danieldwilliam: (electoral reform)
[personal profile] danieldwilliam
For those of you watching in black and white the pound is now at its lowest level against the US dollar in 31 years, trading this morning at $1.2757.

That's below the value it touched just after the EU Referendum result.

This isn't a result of Brexit. This is a result of us *talking* about Brexit. My guess, for what its worth, is that if we ever get round to actual Brexit we'll see the pound worth more or less one US dollar. Its high over the last twelve months was 1.55. Dollar parity would see the pound worth 2/3rds of its value a year ago.

You'll start to see this in inflation figures over the next few months. The next Bank of England quarterly inflation report is due on the 3rd of November and this will be the first one where the whole period is after the referendum and the fall in value of the pound. Anything that is imported, anything where large parts of the components are traded in dollars and anything involving lots of oil will get more expensive.

The FTSE 100 share index, made up of large multi-national firms, so not really a great measure of the UK economy, rises to a near record 7,000 points. It is traded in pounds. In dollars, it's down 2% this year. Basically people with dollars are taking their valuable dollars and buying cheap pounds to buy shares in FTSE 100 companies at a bargain. Apply the same logic to other UK stock indices.

If you are able to negotiate yourself a payrise now might be the time to start. Or if you're a pensioner with a triple locked pension and investments in the FTSE 100 sit back and crack open a bottle of English sparkling wine.

Date: 2016-10-04 09:26 am (UTC)
From: [identity profile] zenicurean.livejournal.com
Spirits are a bit low up in my corner of the world.

Right after the referendum result, Danske Bank suggested that Brexit might dip Finland and Denmark right back (https://www.ft.com/content/89e8baae-0ea6-3f90-a593-d5c882f32c01) into recession. There's also been talk about Denmark and Sweden losing their (modest) equivalents (http://www.bloomberg.com/news/articles/2016-09-20/brexit-fallout-could-end-rebates-for-all-eu-states-denmark-says) of Britain's EU rebate, as that system becomes less politically sustainable, and this is clearly causing worry in Stockholm and Copenhagen. Furthermore, all these countries are losing a key EU ally. The absence of British input on regulation and trade will affect them negatively. Even Norway, happily outside the EU but intrinsically linked to its fortunes, will lose out.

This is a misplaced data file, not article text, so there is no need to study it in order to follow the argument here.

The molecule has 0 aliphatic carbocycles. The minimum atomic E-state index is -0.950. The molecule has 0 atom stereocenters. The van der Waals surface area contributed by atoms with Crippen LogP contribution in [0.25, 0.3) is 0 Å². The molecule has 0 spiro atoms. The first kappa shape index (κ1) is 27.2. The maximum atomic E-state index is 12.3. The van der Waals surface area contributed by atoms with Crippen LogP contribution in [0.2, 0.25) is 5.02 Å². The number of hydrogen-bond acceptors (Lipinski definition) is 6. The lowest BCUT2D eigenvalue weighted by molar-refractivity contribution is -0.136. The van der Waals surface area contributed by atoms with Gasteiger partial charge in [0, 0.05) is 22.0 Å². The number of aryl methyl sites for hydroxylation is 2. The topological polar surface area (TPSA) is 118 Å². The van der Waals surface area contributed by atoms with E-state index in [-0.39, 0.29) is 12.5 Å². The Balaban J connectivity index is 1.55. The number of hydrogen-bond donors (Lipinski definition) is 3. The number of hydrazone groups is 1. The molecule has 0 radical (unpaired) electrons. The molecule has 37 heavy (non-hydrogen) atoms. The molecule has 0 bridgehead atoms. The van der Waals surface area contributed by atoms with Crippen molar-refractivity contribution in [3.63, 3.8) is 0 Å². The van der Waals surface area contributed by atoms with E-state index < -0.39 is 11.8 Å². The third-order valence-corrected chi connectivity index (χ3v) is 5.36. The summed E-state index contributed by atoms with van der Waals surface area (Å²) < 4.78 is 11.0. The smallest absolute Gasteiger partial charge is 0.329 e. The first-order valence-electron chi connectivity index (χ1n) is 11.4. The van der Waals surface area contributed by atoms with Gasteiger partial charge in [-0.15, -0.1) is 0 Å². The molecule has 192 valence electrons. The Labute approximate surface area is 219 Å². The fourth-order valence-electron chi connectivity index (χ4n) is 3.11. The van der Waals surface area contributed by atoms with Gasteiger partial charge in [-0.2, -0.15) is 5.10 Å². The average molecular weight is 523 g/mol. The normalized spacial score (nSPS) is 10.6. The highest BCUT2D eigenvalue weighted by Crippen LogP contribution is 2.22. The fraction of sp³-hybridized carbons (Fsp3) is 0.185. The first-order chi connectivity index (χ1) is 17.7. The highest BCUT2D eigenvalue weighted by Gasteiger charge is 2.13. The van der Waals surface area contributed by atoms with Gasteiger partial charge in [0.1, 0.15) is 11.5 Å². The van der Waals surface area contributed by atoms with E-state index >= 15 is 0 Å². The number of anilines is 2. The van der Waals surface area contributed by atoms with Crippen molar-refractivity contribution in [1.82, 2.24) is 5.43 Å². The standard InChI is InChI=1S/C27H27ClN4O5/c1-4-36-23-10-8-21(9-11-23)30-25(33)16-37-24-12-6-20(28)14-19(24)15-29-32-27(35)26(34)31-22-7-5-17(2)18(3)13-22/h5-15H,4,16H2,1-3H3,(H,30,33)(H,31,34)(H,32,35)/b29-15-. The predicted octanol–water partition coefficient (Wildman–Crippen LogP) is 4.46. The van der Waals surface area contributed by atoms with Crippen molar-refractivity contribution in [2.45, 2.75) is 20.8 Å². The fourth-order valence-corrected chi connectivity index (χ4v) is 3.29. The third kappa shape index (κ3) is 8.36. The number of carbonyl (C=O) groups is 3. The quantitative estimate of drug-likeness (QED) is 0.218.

Obviously no one in Essex or Norfolk went to the polls with some sort of insidious plan to sabotage Denmark in mind. ("That that, Legos!") But it's nonetheless frustrating to see the market fallout from this building up: If Britain defaults to WTO rules, the indirect negative effects of Brexit in my region will be greater. So on balance we would like to keep Britain in the Common Market rules. But on the other hand, Britain can't be allowed to eat its cake and have it, too, and any Brexit deal will have to reflect that.
Edited Date: 2016-10-04 09:27 am (UTC)

Date: 2016-10-04 11:19 am (UTC)
From: [identity profile] rhythmaning.livejournal.com
I think you'll find that UberBrexiteer Boris has promised us that we CAN have our cake and eat it. He repeated this promise from the Leave campaign in an interview at the weekend.

And when Boris makes a promise, we know he can be relied on.

(And since I don't know you, can I just say this comment is sadly satirical. And my heartfelt apologies for my idiot countrymen trying to screw up the EU!)

Date: 2016-10-04 12:34 pm (UTC)
From: [identity profile] momentsmusicaux.livejournal.com
Americans use 'Legos' as a plural, Brits use it as a non-count noun :)

Date: 2016-10-04 11:41 am (UTC)
From: [identity profile] danieldwilliam.livejournal.com
Is that because you are already exposed to the UK economy by virtue of living here?
Edited Date: 2016-10-04 11:41 am (UTC)

Date: 2016-10-04 11:58 am (UTC)
andrewducker: (Illuminati)
From: [personal profile] andrewducker
More that I looked at the UK and the rest of the world, and decided that The Rest Of The World was a better bet for the next decade or two.

Date: 2016-10-04 11:13 am (UTC)
From: [identity profile] rhythmaning.livejournal.com
Regarding FTSE shares, as well as dollar-buying, a lot of FTSE100 companies have foreign earnings, translated into sterling for reporting. So their incomes have just gone up, which makes them cheap when measured on P:E.

Date: 2016-10-04 11:14 am (UTC)
From: [identity profile] rhythmaning.livejournal.com
Also... DOLLAR PARTY!

Because we can't afford one in pound land...

Date: 2016-10-04 11:39 am (UTC)
From: [identity profile] widgetfox.livejournal.com

I do not think that I would take the moral high ground on spellcheck errors if I were you.

Date: 2016-10-04 12:28 pm (UTC)
From: [identity profile] rhythmaning.livejournal.com
I wasn't knocking it! I think it's a great idea!

Date: 2016-10-04 12:31 pm (UTC)
From: [identity profile] momentsmusicaux.livejournal.com
I've been wondering why it was that the FTSE was up so much. Thanks for the explanation!

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